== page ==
JEFFERSON COUNTY, MO - There is now light at the end of the tunnel for a busy stretch of highway that’s been shut down by a landslide for nearly 6 months. The closure of Route M just east of I-55 near Barnhart in Jefferson County has been crippling for businesses in that area.
Fox 2/News 11 confirmed Monday it should be reopening in 18 days or less.
It’s one of those little stretches of highway you don’t know how much you’ll miss until it’s closed for the entire Summer, parts of Spring and Fall.
It has been one whopper of a fix, more than $800,000 worth of excavating, plus three types of retaining walls.
One section of the earth and limestone bluff alongside the stretch of highway including massive rip rap rock. Another section is made from tons of rock in thick wire baskets. Above it all are walls of concrete called shotcrete, injected into the earth up to 40 feet above the highway.
All of it is the result of a landslide that came down April 29th. It didn’t seem that bad, but it essentially only covered one lane.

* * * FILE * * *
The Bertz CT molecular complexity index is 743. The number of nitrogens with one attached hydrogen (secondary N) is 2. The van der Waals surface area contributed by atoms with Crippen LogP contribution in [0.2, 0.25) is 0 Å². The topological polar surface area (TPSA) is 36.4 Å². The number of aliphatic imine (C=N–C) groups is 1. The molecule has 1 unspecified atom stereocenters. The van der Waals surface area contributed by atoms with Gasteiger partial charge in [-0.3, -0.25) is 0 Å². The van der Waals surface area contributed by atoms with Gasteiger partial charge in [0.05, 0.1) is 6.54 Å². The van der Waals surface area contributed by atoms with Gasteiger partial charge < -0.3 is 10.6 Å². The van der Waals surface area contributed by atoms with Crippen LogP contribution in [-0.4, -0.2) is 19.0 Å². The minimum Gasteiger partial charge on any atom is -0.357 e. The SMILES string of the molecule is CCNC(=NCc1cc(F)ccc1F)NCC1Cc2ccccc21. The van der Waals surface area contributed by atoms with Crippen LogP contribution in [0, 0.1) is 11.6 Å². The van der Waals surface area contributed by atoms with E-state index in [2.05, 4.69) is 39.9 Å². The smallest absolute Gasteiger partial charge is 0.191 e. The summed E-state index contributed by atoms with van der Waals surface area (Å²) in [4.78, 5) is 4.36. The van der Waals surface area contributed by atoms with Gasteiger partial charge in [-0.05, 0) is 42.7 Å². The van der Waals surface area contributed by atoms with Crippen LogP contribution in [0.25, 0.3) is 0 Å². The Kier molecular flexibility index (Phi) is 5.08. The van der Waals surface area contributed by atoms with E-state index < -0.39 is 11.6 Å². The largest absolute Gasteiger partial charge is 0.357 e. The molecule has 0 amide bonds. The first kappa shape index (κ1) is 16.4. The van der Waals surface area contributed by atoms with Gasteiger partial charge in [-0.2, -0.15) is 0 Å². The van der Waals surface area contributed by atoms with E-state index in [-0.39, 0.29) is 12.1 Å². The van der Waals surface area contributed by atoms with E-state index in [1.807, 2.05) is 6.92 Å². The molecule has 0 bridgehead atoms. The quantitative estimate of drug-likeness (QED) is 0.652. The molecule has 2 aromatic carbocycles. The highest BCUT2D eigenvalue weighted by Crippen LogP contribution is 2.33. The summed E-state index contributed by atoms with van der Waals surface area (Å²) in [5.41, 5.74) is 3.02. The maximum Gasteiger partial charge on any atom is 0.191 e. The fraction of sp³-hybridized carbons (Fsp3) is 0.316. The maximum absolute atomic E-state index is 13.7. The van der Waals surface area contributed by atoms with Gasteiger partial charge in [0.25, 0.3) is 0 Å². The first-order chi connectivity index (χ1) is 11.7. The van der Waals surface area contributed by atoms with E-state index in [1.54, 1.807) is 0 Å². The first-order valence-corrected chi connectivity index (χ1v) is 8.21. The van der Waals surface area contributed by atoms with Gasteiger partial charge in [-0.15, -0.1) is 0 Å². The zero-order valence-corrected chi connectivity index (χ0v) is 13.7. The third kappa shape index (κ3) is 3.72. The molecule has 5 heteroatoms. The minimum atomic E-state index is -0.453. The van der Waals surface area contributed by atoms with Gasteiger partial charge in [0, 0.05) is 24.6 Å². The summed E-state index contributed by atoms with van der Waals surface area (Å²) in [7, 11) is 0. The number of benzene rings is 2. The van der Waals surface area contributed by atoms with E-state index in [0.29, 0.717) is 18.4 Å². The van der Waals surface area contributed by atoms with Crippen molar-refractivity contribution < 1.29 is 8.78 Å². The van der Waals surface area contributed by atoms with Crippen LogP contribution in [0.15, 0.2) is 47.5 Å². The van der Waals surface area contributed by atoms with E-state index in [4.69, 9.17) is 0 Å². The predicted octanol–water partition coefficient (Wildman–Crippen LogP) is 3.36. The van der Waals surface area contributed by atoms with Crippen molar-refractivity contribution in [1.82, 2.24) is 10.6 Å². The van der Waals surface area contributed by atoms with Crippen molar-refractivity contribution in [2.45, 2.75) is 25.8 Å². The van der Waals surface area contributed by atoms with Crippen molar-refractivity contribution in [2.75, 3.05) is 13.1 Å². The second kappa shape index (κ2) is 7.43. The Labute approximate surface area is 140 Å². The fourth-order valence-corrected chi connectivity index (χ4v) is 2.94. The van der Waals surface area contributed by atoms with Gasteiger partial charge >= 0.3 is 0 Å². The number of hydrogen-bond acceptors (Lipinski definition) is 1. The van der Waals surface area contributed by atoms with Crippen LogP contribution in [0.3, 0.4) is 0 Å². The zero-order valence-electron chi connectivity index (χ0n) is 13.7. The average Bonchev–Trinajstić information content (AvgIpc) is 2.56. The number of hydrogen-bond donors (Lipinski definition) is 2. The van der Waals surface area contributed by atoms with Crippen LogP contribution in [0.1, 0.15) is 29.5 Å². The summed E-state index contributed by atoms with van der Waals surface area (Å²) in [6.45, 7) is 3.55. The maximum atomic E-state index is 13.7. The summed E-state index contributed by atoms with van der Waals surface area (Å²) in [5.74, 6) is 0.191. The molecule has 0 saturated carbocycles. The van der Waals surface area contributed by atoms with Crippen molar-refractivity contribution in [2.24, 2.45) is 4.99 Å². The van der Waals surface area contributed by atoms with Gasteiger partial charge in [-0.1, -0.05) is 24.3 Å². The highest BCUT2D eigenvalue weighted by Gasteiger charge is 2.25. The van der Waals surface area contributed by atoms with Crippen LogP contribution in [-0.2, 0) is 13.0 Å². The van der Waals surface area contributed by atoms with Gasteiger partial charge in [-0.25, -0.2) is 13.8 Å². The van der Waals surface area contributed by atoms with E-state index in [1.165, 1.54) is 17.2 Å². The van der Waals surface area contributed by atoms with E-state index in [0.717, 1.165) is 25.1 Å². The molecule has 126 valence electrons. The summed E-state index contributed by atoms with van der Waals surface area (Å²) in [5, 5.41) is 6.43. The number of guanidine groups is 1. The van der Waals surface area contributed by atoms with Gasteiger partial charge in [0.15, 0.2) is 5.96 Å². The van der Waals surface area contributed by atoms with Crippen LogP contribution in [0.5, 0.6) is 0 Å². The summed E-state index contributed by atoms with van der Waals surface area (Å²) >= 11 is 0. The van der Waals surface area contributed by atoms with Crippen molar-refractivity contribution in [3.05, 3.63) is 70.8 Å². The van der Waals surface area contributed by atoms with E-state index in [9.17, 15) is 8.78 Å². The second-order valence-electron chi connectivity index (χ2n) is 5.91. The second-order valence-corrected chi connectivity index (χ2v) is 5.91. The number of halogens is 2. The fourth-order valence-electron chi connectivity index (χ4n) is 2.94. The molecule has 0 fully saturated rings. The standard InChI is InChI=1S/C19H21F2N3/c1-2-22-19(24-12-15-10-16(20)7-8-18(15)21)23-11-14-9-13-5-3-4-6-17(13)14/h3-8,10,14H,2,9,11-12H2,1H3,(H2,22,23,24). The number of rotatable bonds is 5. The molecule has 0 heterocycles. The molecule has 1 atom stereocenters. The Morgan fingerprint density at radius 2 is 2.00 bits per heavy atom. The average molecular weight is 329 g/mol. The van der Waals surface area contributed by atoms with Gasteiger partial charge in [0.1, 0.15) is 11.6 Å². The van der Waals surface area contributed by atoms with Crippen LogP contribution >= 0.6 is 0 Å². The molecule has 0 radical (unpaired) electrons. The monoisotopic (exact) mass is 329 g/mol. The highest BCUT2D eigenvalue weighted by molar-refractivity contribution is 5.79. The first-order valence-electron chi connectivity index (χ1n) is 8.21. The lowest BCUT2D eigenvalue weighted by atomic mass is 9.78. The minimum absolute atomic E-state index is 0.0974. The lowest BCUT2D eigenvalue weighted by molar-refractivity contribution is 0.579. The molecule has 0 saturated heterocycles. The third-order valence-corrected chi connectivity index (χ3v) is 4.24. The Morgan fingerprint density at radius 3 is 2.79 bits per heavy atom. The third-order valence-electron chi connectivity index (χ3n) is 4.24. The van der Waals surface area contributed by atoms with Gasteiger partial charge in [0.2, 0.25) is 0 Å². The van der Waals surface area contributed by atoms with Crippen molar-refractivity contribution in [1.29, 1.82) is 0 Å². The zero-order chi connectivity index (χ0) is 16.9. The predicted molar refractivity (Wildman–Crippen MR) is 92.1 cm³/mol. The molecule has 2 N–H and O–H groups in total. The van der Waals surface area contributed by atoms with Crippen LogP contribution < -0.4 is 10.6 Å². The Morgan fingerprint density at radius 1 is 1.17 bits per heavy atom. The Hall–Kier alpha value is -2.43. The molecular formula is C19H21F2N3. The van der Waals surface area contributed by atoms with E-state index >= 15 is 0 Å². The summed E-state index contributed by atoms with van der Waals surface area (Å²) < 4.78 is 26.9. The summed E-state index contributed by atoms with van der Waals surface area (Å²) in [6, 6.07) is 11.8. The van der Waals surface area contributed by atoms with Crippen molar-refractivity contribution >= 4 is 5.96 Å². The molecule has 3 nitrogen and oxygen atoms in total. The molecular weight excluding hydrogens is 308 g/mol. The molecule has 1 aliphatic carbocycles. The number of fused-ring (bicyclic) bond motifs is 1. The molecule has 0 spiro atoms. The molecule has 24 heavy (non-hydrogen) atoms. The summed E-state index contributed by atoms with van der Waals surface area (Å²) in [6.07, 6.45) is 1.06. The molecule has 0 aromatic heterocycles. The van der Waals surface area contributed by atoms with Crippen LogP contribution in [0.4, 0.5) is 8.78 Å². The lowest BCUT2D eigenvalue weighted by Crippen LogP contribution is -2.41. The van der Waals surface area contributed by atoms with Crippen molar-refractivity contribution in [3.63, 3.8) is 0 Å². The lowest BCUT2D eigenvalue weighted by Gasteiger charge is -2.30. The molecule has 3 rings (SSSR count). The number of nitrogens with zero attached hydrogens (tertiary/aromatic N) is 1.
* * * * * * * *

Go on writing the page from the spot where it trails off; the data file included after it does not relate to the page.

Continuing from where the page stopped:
“What was the most scary part was what was fractured above that area,” said MoDOT Area Engineer, Judy Wagner. “That’s what a lot of people couldn’t see was the magnitude of this slide…there was no way I was going to feel comfortable leaving this open. There could be another intense rainfall or a windstorm that blew another big tree over and brought more of that earth down and could have crushed a vehicle.”
The landslide and then the repair job has been crushing businesses along Highway 61/67 that rely on the 5,500 vehicles that used to come and go every day on this stretch of Highway M.
At day 56, businesses owners couldn’t envision another 107 days.
That’s where they stood Monday.
“163,” laughed Ginny Williams, owner of Ginny’s Kitchen & Custards, restaurant and frozen custard shop, which has been keeping a running tally on the total number of days of the closure. “[Keep it] right there, just open it up right now…this hit right at our busy season. Our busy season is April, May, June. It hit on the 29th of April, so it took our busy season way.”
A couple of other factors have stretched out the project, Wagner said. MoDOT had to get permission from three separate property owners to do the work. It was also part of the federal disaster area declared during the Spring flooding, so MoDOT went through the FEMA process to secure funding.